Defensive end Vic Beasley: After the first two sacks, and then the third — you’re like, “OK, it’s the first half, he’s up to something.” You expect the offense to make some adjustments, but I’m not sure if they adjusted as much as they thought they should have, looking back. But after the first half, you’re like, “If he keeps going and we keep playing the way we’re playing, he could eventually break the record.”

In the locker room at halftime, it was a situation akin to a pitcher in the midst of a no-hitter. No one wanted to bring up the sacks to Clayborn.

Jones: We kinda didn’t want to talk about it. We wanted to let him do his thing and congratulate him at the end. We knew he still had more to go. We didn’t want to cloud his mind like he was finished because he was having such a good day. You don’t want to get in his head.

Neal: You gotta stay away from him and let him play his game. When you’re on, you’re on. He was on that day.

Clayborn did talk to Simpson about the upcoming second half. 

Simpson: I remember, maybe at halftime, him saying, “Coach, I can beat this guy.”

After the break, Clayborn continued to attack. His fourth sack came with 4:35 to go in the third quarter. Clayborn prevented Green’s hands from touching him and was able to sack Prescott yet again. 

Head coach Dan Quinn: For those who study him, he’s got really two moves. One’s called a chop club, where as a guy is throwing his hands at you, you knock one down, and you throw a big club. The offset of that is going into his power rush. In those moments, how you make one of them look exactly identical — think of the baseball player who can rip a 100 mph fastball. Why is the changeup such a good pitch? Because you’re ready to rip it, and then, “Ah! It’s at a different one.” Kind of the whole art of pass rushing is making one thing look the same, and it could be two different ones. I thought, on that night, specifically, (he was) really in sync with both of those.

Clayborn’s teammates figured the Cowboys would start double-teaming Clayborn or at least help Green to some degree. Much to their surprise — and liking — Dallas chose not to do so for the most part.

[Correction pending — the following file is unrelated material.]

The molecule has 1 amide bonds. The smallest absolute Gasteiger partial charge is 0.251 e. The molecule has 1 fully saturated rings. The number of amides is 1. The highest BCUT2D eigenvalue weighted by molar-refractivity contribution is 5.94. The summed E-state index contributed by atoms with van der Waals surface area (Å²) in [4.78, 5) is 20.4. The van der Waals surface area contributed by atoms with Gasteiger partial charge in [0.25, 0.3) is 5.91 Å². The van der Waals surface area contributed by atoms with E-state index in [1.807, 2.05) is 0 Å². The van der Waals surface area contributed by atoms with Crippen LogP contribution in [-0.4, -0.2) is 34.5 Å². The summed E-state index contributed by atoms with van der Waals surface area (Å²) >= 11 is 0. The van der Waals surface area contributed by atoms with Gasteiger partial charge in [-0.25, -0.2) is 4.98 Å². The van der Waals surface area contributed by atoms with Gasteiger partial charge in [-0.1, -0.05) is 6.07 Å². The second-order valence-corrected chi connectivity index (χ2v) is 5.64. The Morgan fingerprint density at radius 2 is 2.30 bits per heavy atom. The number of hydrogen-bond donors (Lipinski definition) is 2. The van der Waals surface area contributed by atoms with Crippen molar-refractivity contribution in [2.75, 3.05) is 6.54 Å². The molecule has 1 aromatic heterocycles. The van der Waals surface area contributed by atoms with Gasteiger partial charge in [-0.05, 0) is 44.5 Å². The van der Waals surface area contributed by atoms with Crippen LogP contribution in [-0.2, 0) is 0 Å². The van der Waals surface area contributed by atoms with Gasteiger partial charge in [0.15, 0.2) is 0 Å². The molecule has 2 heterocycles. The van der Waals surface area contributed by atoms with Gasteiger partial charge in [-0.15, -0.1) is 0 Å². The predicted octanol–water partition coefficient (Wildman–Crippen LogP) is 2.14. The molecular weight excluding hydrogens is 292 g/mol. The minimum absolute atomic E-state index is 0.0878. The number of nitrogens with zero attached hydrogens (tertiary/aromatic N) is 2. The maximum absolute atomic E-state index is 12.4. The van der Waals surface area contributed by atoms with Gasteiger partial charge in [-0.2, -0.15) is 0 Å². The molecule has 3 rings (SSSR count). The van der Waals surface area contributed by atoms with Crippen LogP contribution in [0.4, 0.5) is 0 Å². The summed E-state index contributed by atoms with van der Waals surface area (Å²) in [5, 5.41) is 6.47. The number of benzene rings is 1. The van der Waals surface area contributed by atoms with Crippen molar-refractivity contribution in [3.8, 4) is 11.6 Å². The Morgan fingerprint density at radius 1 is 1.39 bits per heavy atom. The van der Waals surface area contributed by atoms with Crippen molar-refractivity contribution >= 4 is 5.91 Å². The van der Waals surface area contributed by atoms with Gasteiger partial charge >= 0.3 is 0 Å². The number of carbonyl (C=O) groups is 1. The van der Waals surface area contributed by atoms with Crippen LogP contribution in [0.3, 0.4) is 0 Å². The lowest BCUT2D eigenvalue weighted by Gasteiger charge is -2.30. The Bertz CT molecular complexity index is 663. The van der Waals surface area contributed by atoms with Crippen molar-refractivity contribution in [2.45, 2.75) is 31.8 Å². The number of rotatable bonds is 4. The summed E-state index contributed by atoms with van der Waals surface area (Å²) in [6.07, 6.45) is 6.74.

Beasley: After the third sack, you’re like, “They’re going to start chipping, and they’re going to start putting extra guys over there.” They might’ve done that a couple of times, but I didn’t see many chips over there. They just continued to trust in their tackle, and I think AC had his number that day.

Allen: That’s why he got six sacks. Six sacks versus a double and six sacks versus a single is still six sacks. It doesn’t matter. That’s their fault, no disrespect to them.

It was around this time when Wes Durham, the radio play-by-play man for Falcons games on flagship station 92.9 The Game, started to realize the historical significance that was taking place. The radio station’s researchers quickly looked up that Atlanta’s single-game record for sacks was five, officially set by Chuck Smith in 1997 and unofficially by Claude Humphrey before sacks were kept as a statistic. Durham said he recalled the broadcast team mentioning Clayborn’s record chase coming out of a commercial break. 

Durham: When it starts to happen and you start to figure it’s the same guy, it’s a little like basketball. You sense a guy is going to go for 30 or 40 (points). That’s when you start to almost steal. My job is to follow the ball, (color commentator) Dave (Archer’s) job is to watch the field. When you see a guy getting hot, you start watching, you start peeking a little bit. Players call it peeking, that’s what you’re doing. You’re seeing where he is.

Durham said this wasn’t the first time he saw Clayborn put forth a dominating performance. The first came back when he was in college at Iowa. 

Durham: I saw him in the (2010) Orange Bowl, where he basically destroyed one side of Georgia Tech’s line. He was unbelievable that night. In fact, I remember saying on air that I’ve seen this before, that this was the Orange Bowl. Except this is the Dallas Cowboys.

Clayborn’s fifth sack came on the ensuing drive, with 13:08 to go in the game. Again, Clayborn ran around Green and tracked down Prescott, who, in this moment, seemed to be feeling the effects of a constant pass rush. The Cowboys actually tried to double-team Clayborn on this play. But Clayborn beat Green to the punch, which prevented left guard Jonathan Cooper from helping out. 

Jones: Sometimes my back is turned. So I don’t see the sack, I just know it. I didn’t see all the moves and stuff until after. Watching film, I was like, “Wow.” The moves, one of them was a spin, it was nasty.

Simpson: He was winning with bulls. He threw a couple of counters in there. And he has a great cross chop. The thing is, he’s such a physical rusher. You can’t say, “Oh, he’s just an edge guy.” That day, it was one of those days where it was all working.